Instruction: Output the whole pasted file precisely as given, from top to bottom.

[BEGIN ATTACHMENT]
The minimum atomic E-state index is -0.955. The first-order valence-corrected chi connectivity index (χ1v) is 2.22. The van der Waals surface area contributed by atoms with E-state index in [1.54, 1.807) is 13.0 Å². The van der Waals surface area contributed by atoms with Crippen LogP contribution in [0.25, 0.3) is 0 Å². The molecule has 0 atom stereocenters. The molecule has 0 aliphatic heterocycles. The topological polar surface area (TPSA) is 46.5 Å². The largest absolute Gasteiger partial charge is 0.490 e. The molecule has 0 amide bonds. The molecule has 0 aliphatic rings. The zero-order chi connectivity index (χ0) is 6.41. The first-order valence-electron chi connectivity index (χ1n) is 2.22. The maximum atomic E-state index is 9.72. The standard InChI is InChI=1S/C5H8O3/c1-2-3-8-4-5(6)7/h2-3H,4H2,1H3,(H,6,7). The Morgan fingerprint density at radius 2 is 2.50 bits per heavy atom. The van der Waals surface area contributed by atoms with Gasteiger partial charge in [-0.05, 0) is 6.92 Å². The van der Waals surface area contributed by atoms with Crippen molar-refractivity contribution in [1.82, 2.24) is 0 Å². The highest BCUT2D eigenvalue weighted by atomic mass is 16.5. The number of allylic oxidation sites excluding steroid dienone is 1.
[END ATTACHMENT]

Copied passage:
The minimum atomic E-state index is -0.955. The first-order valence-corrected chi connectivity index (χ1v) is 2.22. The van der Waals surface area contributed by atoms with E-state index in [1.54, 1.807) is 13.0 Å². The van der Waals surface area contributed by atoms with Crippen LogP contribution in [0.25, 0.3) is 0 Å². The molecule has 0 atom stereocenters. The molecule has 0 aliphatic heterocycles. The topological polar surface area (TPSA) is 46.5 Å². The largest absolute Gasteiger partial charge is 0.490 e. The molecule has 0 amide bonds. The molecule has 0 aliphatic rings. The zero-order chi connectivity index (χ0) is 6.41. The first-order valence-electron chi connectivity index (χ1n) is 2.22. The maximum atomic E-state index is 9.72. The standard InChI is InChI=1S/C5H8O3/c1-2-3-8-4-5(6)7/h2-3H,4H2,1H3,(H,6,7). The Morgan fingerprint density at radius 2 is 2.50 bits per heavy atom. The van der Waals surface area contributed by atoms with Gasteiger partial charge in [-0.05, 0) is 6.92 Å². The van der Waals surface area contributed by atoms with Crippen molar-refractivity contribution in [1.82, 2.24) is 0 Å². The highest BCUT2D eigenvalue weighted by atomic mass is 16.5. The number of allylic oxidation sites excluding steroid dienone is 1.